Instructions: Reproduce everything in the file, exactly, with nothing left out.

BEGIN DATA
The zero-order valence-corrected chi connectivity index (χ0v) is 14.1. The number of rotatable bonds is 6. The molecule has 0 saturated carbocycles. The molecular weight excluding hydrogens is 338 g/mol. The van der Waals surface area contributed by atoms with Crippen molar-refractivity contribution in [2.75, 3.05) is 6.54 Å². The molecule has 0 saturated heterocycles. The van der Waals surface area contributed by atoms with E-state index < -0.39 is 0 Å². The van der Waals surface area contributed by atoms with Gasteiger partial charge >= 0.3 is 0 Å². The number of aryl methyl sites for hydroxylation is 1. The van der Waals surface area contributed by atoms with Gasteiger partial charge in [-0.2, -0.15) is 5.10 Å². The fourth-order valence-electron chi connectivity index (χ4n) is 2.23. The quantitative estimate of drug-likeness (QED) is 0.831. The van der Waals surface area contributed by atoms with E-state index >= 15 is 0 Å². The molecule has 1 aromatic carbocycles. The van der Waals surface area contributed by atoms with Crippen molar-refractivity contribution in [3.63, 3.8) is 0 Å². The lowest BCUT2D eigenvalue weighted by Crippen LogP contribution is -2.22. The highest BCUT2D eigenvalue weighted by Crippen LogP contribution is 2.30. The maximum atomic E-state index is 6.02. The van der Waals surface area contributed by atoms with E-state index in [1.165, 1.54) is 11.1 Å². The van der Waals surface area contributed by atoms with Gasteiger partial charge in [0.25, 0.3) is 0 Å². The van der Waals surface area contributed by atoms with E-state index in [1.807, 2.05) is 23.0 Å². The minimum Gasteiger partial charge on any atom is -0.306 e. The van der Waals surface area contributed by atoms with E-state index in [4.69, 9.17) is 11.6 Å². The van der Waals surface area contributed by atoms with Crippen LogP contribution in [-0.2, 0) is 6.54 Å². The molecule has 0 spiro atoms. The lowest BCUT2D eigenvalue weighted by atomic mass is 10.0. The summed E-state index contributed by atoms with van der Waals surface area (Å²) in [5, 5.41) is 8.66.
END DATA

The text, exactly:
The zero-order valence-corrected chi connectivity index (χ0v) is 14.1. The number of rotatable bonds is 6. The molecule has 0 saturated carbocycles. The molecular weight excluding hydrogens is 338 g/mol. The van der Waals surface area contributed by atoms with Crippen molar-refractivity contribution in [2.75, 3.05) is 6.54 Å². The molecule has 0 saturated heterocycles. The van der Waals surface area contributed by atoms with E-state index < -0.39 is 0 Å². The van der Waals surface area contributed by atoms with Gasteiger partial charge >= 0.3 is 0 Å². The number of aryl methyl sites for hydroxylation is 1. The van der Waals surface area contributed by atoms with Gasteiger partial charge in [-0.2, -0.15) is 5.10 Å². The fourth-order valence-electron chi connectivity index (χ4n) is 2.23. The quantitative estimate of drug-likeness (QED) is 0.831. The van der Waals surface area contributed by atoms with E-state index >= 15 is 0 Å². The molecule has 1 aromatic carbocycles. The van der Waals surface area contributed by atoms with Crippen molar-refractivity contribution in [3.63, 3.8) is 0 Å². The lowest BCUT2D eigenvalue weighted by Crippen LogP contribution is -2.22. The highest BCUT2D eigenvalue weighted by Crippen LogP contribution is 2.30. The maximum atomic E-state index is 6.02. The van der Waals surface area contributed by atoms with E-state index in [1.165, 1.54) is 11.1 Å². The van der Waals surface area contributed by atoms with Gasteiger partial charge in [0.25, 0.3) is 0 Å². The van der Waals surface area contributed by atoms with E-state index in [1.807, 2.05) is 23.0 Å². The minimum Gasteiger partial charge on any atom is -0.306 e. The van der Waals surface area contributed by atoms with E-state index in [4.69, 9.17) is 11.6 Å². The van der Waals surface area contributed by atoms with Crippen LogP contribution in [-0.2, 0) is 6.54 Å². The molecule has 0 spiro atoms. The lowest BCUT2D eigenvalue weighted by atomic mass is 10.0. The summed E-state index contributed by atoms with van der Waals surface area (Å²) in [5, 5.41) is 8.66.